Following the symmetrical structure of the theistic probability spectrum, we can already guess that this category corresponds to those who believe that there are more possibilities that God does not exist than there areBut it is not far from the 50% who represent the completely impartial agnostic.

    6. De facto atheist

    There are doubts about the non-existence of God, but in general it is experienced as if the divine only existed as a historical and anthropological phenomenon, And not beyond nature.

    7. Strong atheist

    It is the second category located at one end of the theistic probability spectrum, and represents the complete absence of belief in God, or what is the same, the certainty that God does not exist.

      The characteristics of this gradation

      It should be noted that the Dawkins scale it is not a tool to measure the intensity with which a person adheres to the rules set by a religion or by ideologies contrary to any religion. In any case, it serves to measure the intensity with which one believes in the existence of one or more gods from a theoretical point of view, without more implications than that.

      Therefore, it cannot be used to establish whether a person is more or less fundamentalist, If he wants to impose his religious or anti-religious dogmas on others, and so on.

      On the other hand, if we judge the theistic probability spectrum as a tool available for use in psychology, it is easy to find many problems with it.

      First, they are the typical limitations of instruments based on introspection and self-assessment. For example, it is not the same to say that you are totally agnostic as it is to behave like a totally agnostic person. Between ideas associated with self-concept and actual behavior in specific contexts, there is a distance to consider.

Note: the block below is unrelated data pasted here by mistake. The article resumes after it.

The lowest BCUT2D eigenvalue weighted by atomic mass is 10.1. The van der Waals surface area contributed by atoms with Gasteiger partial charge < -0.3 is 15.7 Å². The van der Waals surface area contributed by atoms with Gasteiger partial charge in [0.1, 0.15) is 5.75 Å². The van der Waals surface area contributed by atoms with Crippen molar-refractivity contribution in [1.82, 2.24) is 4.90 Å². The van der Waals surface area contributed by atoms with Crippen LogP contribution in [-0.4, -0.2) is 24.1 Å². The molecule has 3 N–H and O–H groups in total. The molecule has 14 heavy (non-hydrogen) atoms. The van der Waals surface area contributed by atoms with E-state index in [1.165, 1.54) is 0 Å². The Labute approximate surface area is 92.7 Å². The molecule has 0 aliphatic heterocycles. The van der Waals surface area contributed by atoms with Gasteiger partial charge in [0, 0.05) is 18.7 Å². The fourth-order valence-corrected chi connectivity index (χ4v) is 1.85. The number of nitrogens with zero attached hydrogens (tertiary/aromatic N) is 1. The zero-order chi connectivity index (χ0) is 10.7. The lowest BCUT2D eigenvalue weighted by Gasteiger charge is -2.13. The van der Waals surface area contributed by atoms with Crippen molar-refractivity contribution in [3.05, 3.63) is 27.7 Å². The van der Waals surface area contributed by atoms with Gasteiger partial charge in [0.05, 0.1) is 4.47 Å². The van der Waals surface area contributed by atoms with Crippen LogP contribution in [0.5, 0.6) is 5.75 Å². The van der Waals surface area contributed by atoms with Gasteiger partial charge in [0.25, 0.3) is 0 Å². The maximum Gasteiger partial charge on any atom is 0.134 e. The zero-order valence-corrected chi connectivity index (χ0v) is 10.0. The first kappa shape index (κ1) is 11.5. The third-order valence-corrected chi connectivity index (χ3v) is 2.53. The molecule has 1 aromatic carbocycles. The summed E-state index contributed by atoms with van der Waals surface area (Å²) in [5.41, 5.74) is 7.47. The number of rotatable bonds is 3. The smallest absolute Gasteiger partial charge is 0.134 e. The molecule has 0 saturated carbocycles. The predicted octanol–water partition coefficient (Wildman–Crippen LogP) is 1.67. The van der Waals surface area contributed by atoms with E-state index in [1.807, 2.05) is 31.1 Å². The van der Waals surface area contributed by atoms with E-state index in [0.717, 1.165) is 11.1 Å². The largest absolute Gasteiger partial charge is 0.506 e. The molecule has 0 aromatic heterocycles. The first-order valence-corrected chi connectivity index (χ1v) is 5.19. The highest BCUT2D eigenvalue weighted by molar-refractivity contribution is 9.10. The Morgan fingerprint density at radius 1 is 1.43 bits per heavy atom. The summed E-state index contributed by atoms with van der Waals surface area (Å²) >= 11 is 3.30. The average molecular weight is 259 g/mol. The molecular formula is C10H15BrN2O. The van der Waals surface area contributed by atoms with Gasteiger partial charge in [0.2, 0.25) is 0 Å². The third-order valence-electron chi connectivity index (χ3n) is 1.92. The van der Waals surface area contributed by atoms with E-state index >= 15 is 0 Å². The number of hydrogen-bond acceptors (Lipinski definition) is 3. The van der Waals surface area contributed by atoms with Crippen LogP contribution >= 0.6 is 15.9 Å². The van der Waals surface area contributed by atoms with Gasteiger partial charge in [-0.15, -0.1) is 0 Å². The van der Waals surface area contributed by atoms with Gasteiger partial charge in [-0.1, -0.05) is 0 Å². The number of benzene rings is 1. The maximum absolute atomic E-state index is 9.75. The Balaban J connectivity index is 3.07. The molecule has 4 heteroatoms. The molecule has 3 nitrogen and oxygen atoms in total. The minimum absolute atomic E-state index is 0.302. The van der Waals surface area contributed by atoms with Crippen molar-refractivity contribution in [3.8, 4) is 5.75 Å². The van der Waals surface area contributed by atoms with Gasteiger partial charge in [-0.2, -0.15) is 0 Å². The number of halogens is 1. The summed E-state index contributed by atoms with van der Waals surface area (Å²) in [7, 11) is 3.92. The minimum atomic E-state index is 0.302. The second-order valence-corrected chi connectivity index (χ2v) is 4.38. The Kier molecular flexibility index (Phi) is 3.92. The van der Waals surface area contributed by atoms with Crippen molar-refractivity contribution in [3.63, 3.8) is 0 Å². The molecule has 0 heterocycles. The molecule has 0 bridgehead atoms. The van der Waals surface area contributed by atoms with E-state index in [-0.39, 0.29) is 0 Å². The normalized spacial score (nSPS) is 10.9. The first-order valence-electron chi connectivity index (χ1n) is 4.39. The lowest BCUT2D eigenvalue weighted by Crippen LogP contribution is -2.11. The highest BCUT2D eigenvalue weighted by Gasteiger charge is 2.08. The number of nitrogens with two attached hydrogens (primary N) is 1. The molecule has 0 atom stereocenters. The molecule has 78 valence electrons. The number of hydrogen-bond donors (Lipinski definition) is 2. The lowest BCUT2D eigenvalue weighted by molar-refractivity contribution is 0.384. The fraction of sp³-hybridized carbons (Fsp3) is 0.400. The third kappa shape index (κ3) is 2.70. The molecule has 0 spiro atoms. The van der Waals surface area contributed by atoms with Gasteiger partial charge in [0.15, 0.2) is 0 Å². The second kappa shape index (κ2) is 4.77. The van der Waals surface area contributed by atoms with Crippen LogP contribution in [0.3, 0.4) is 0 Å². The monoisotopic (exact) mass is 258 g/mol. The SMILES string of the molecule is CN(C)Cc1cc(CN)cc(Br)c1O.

Second, the Dawkins scale it is based on such abstract concepts that it is very difficult to understand exactly what each person is thinking when he answers what he answers.

      For example, some may try to place themselves on this scale with a very traditional and humanized version of the Christian god in mind, others may do so assuming that the Christian god is something much more abstract and removed from the realm. human understanding., and others may do so by assuming that “God” simply means a form of intelligence capable of conceiving nature and indifferent to notions of good and evil.

      On an equal footing, depending on what the concept “God” is supposed to represent, it will be easier to answer one thing or another, Since some versions of the deity have more characteristics associated with it and others have less (making it less likely to be wrong if it is declared to exist).

      Thus, the theistic probability spectrum serves more as a tool for reflection, and not so much as a resource for obtaining meaningful statistics.

      Bibliographical references:

      • Dawkins, R. (2013). The mirage of God. Barcelona: Booket.